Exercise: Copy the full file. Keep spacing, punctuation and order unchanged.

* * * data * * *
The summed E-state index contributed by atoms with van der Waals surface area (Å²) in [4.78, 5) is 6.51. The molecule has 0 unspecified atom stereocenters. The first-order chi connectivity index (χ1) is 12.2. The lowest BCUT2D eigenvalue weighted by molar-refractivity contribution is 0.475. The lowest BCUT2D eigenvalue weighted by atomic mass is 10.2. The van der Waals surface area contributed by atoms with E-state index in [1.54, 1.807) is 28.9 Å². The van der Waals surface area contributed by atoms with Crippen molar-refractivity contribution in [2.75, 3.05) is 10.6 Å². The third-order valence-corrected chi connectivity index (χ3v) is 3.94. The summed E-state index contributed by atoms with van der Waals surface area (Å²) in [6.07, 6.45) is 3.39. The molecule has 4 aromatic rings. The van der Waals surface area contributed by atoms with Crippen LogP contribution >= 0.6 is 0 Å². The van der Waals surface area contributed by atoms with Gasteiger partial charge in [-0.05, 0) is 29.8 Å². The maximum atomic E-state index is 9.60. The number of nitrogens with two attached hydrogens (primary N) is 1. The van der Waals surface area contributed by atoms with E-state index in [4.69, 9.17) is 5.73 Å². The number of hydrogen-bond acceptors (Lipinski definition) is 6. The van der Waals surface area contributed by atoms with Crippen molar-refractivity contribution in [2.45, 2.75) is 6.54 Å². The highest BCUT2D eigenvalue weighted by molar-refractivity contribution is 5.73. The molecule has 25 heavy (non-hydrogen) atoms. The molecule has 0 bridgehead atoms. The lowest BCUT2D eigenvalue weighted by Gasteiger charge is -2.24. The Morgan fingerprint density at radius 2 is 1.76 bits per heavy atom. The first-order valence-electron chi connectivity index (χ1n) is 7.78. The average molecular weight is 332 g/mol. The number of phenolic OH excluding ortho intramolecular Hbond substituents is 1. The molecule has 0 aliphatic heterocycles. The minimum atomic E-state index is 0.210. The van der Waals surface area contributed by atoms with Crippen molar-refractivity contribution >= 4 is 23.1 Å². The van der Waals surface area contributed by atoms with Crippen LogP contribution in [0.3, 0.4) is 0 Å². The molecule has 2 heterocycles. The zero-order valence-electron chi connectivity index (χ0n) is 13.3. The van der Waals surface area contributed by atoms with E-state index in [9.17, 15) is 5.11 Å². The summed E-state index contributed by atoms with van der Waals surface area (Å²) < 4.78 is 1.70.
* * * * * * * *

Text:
The summed E-state index contributed by atoms with van der Waals surface area (Å²) in [4.78, 5) is 6.51. The molecule has 0 unspecified atom stereocenters. The first-order chi connectivity index (χ1) is 12.2. The lowest BCUT2D eigenvalue weighted by molar-refractivity contribution is 0.475. The lowest BCUT2D eigenvalue weighted by atomic mass is 10.2. The van der Waals surface area contributed by atoms with E-state index in [1.54, 1.807) is 28.9 Å². The van der Waals surface area contributed by atoms with Crippen molar-refractivity contribution in [2.75, 3.05) is 10.6 Å². The third-order valence-corrected chi connectivity index (χ3v) is 3.94. The summed E-state index contributed by atoms with van der Waals surface area (Å²) in [6.07, 6.45) is 3.39. The molecule has 4 aromatic rings. The van der Waals surface area contributed by atoms with Crippen LogP contribution >= 0.6 is 0 Å². The van der Waals surface area contributed by atoms with Gasteiger partial charge in [-0.05, 0) is 29.8 Å². The maximum atomic E-state index is 9.60. The number of nitrogens with two attached hydrogens (primary N) is 1. The van der Waals surface area contributed by atoms with E-state index in [4.69, 9.17) is 5.73 Å². The number of hydrogen-bond acceptors (Lipinski definition) is 6. The van der Waals surface area contributed by atoms with Crippen molar-refractivity contribution in [2.45, 2.75) is 6.54 Å². The highest BCUT2D eigenvalue weighted by molar-refractivity contribution is 5.73. The molecule has 25 heavy (non-hydrogen) atoms. The molecule has 0 bridgehead atoms. The lowest BCUT2D eigenvalue weighted by Gasteiger charge is -2.24. The Morgan fingerprint density at radius 2 is 1.76 bits per heavy atom. The first-order valence-electron chi connectivity index (χ1n) is 7.78. The average molecular weight is 332 g/mol. The number of phenolic OH excluding ortho intramolecular Hbond substituents is 1. The molecule has 0 aliphatic heterocycles. The minimum atomic E-state index is 0.210. The van der Waals surface area contributed by atoms with Crippen molar-refractivity contribution >= 4 is 23.1 Å². The van der Waals surface area contributed by atoms with Crippen LogP contribution in [0.3, 0.4) is 0 Å². The molecule has 2 heterocycles. The zero-order valence-electron chi connectivity index (χ0n) is 13.3. The van der Waals surface area contributed by atoms with E-state index in [9.17, 15) is 5.11 Å². The summed E-state index contributed by atoms with van der Waals surface area (Å²) < 4.78 is 1.70.